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Thursday's Three Astros Things

We're preaching the Orange Gospel, and so much more ...

Attendance has been sparse, which means your chance of getting a pre-game autograph might be pretty good.
Attendance has been sparse, which means your chance of getting a pre-game autograph might be pretty good.
Brett Davis-USA TODAY Sports

If you can't enjoy the game unless you are pretty sure your team is going to win, baseball is not the game for you. Remember, the best team in baseball in any year is going to be beaten about 60 times.

DANIEL OKRENT & HARRIS LEWINE, The Ultimate Baseball Book

1) Take Me Out to the Ball Game ... Please!

Sadly, it comes as no surprise that despite the new colors, new uniforms and new opponents that included our new regional rival (thanks, Bud!), attendance for the Astros opening six-game home stand was down from a year ago.

The old Astros — those of the National League — drew 138,997 fans for the six games that opened 2012, with the non-regional Colorado Rockies and Atlanta Braves invading Minute Maid Park.

This year, with the Texas Rangers and Oakland Athletics providing the competition, just 133,607 showed up at the ballpark. For those of you keeping score, that's a drop of about 3.9 percent

Comparing just Opening Nights, 43,464 showed up to see the Rockies in 2012, while 41,307 were in attendance to see the Rangers. What's that say?

Whatever else it means, I think it's an indication that Houston just isn't a real baseball town. There, I said it. I know them's fightin' words to some of you, and I'll even acknowledge that Astros fans have been smacked around plenty over the years and maybe a little backlash is justified. But come on, Houston, you can do better!

And here's a big group hug to those of you who support the team and its minor league affiliates, and especially those of us who visit the Crawfish Boxes. I can't tell you how much I enjoy reading all of your comments — especially the snarky ones — on the open thread for every game.

Win or lose, they're still our Astros, and I'm sure they appreciate our support in any way they can get it. Not only do they appreciate it, I'll go so far as to say they need it! If you can get out to the ballpark during the next home stand, please do. Those empty seats on television are kind of embarrassing, maybe more embarrassing than the actual play on the field. As for me, I'm planning to see our boys on one or more of their East Coast trips.

To the fierce, ardent, leather-lunged professional fan, baseball is life itself, a motive for breathing, the yeast that helps his spirit, as well as his gorge, rise.

JIM BROSNAN, The Atlantic, Apr. 1964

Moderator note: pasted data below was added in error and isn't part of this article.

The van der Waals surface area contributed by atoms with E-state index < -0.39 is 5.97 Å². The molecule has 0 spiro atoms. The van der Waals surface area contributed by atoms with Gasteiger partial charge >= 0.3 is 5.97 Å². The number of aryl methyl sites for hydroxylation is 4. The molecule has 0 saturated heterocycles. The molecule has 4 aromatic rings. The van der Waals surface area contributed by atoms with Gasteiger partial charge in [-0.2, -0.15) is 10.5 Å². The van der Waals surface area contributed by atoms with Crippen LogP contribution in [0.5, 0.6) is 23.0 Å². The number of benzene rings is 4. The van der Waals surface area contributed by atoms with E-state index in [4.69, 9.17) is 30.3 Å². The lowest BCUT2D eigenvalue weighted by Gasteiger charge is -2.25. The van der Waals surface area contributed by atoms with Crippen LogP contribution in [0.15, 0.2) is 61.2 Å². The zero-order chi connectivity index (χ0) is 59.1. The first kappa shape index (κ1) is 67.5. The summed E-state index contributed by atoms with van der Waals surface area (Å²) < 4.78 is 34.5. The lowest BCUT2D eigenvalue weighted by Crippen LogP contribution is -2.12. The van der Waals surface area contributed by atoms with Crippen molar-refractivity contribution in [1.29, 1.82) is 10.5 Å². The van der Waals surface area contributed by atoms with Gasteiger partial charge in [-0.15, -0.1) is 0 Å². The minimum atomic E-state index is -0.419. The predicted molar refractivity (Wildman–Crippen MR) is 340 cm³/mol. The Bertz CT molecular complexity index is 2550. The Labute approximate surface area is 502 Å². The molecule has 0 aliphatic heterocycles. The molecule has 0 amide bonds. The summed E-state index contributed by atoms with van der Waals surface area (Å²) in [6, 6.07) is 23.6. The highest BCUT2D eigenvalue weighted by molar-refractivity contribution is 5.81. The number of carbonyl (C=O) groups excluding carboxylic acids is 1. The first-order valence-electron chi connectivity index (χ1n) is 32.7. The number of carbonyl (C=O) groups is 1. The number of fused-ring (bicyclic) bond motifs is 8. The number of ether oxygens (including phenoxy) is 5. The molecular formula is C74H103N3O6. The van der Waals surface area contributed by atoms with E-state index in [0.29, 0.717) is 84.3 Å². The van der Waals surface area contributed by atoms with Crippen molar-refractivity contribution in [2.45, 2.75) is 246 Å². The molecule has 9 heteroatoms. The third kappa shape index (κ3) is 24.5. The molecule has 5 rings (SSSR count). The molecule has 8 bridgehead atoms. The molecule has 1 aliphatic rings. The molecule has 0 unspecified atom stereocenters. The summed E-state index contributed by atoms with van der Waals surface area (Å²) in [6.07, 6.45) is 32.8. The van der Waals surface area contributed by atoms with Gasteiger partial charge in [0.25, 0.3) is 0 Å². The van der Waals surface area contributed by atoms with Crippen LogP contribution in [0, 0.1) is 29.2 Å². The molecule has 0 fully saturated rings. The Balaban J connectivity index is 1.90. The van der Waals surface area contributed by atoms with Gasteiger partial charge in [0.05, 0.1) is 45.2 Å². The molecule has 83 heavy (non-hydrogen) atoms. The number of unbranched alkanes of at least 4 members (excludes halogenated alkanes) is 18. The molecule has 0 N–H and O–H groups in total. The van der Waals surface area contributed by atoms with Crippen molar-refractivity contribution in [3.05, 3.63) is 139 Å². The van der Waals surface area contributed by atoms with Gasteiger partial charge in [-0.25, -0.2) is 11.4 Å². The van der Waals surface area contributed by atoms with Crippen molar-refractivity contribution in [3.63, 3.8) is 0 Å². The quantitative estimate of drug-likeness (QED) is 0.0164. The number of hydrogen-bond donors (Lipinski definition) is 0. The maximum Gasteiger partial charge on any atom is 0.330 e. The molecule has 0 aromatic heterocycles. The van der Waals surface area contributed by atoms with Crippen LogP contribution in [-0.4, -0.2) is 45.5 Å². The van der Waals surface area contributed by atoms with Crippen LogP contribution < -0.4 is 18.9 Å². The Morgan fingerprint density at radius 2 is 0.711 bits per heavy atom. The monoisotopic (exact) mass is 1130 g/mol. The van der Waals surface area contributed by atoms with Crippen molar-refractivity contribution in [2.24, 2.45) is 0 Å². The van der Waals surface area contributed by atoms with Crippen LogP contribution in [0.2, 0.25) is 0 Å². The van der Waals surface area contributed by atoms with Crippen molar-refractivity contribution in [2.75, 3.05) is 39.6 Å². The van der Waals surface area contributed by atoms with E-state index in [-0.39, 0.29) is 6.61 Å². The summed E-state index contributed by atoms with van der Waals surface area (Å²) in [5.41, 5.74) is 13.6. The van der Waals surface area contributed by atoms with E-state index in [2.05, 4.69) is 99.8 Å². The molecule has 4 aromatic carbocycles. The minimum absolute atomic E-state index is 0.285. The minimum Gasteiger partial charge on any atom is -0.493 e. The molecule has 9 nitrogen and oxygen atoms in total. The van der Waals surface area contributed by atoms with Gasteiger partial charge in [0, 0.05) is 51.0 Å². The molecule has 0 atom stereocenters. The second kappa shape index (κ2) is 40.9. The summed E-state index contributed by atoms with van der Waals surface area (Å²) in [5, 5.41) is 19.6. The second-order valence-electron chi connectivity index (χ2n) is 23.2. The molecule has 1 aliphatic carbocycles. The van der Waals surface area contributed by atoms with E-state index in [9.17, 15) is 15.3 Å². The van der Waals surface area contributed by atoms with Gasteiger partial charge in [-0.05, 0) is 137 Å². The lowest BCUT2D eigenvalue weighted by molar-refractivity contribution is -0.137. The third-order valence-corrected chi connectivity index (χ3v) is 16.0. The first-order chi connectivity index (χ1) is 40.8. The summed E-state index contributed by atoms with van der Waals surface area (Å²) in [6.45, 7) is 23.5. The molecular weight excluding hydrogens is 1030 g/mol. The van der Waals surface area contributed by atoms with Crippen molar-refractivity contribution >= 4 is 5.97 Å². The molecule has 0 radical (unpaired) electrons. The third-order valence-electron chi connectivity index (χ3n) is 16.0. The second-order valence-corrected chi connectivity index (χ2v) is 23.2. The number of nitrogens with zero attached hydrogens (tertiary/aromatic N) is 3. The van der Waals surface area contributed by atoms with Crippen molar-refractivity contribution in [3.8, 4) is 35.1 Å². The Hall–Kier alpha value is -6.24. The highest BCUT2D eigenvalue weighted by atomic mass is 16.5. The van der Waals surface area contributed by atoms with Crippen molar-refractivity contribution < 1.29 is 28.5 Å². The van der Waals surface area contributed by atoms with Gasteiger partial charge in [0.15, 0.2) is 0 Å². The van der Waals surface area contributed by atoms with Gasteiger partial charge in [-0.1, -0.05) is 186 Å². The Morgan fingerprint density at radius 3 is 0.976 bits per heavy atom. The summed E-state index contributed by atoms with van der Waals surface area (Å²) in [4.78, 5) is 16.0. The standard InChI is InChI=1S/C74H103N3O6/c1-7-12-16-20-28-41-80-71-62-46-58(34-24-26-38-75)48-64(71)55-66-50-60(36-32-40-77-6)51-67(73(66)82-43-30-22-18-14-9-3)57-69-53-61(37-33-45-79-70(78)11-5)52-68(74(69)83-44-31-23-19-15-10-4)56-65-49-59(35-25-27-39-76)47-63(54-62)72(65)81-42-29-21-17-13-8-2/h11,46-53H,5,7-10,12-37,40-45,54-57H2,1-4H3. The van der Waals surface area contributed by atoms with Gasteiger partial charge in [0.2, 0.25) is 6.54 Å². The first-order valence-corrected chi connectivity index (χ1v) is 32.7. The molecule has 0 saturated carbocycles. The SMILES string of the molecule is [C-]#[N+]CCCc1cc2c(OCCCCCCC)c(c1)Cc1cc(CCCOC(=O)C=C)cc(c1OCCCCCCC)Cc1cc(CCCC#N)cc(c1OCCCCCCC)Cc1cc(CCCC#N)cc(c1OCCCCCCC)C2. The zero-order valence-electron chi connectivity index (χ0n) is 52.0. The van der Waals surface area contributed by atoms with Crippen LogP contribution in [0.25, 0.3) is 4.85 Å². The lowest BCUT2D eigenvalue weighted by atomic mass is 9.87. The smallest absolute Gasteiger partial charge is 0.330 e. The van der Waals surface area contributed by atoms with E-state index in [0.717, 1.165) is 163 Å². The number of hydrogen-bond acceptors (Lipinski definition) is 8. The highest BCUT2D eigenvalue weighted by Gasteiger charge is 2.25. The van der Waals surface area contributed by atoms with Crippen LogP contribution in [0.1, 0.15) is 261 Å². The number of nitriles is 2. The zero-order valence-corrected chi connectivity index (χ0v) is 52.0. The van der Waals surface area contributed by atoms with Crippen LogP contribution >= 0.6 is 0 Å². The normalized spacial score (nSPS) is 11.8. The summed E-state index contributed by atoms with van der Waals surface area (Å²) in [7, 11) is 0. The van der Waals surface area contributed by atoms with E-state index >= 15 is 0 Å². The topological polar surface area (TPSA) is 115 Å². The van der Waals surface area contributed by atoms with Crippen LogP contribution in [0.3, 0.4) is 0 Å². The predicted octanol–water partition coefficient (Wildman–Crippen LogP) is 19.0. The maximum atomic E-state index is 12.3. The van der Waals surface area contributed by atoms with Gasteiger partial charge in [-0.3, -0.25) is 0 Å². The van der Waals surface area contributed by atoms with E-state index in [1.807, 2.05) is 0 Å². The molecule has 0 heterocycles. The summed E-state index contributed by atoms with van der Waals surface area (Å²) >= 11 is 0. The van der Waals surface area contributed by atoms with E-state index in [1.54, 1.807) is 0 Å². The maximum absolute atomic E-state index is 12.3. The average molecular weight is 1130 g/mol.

2) Back-to-back wins, but SI still says we suck!

Let me say this: I love reading Sports Illustrated. It may be a little old school, but then so am I, and I think their baseball coverage retains a degree of elegance that some other sources (other than The Crawfish Boxes) lack. That being said, it hurts a little to see us getting no love despite the fact that Chris Carter left Safeco Field burning hotter than a 20-ounce Starbucks Caffé Americano on an empty stomach.

But okay, hurt feelings aside, maybe it's time for a reality check. It's a 162-game season, and even though all of us are now worshiping at the Altar of Trogdor after he helped burninate the Mariners, could the venerable SI be correct in its assessment that the Astros belong in the same conversation with the 1899 Cleveland Spiders (134 losses) and 1962 Mets (120 losses)?

I'll admit to some initial ass-chapping after reading the article, but as the burn subsides, I have to concede that yes, it's possible that we could be that bad. After all, the memories of Yu Darvish and Coco Crisp haven't been eclipsed by the more recent heroics of Carlos Pena and J.D. Martinez, and a lot still has to go right before I'm ready to say that the Astros will make us all proud as, well, proud as Brad Peacocks.

But now is the time for you to weigh in on the matter, so have at it!

Baseball is a game of moments: exhilarating and excruciating, heartwarming and heartbreaking, dazzling and, yes, sometimes even dull. Red Barber, the greatest baseball announcer of all time, said that "baseball is dull only to dull minds," but I respectfully disagree.... Baseball is a lot like life: there are moments of excitement and joy with long stretches of monotony.

LIZ HARTMAN MUSIKER, The Smart Girl's Guide to Sports

3) On the airwaves

Do yourself a favor and stop over at What the Heck, Bobby? for the fine interview with Lancaster JetHawks play-by-play announcer Jason Schwartz.

It's a great look back at the 2012 team, including Schwartz's first-hand account of how the monotony was broken for him by outfield prospect George Springer, who nearly committed assault with a deadly baseball before making good his escape to Corpus Christi.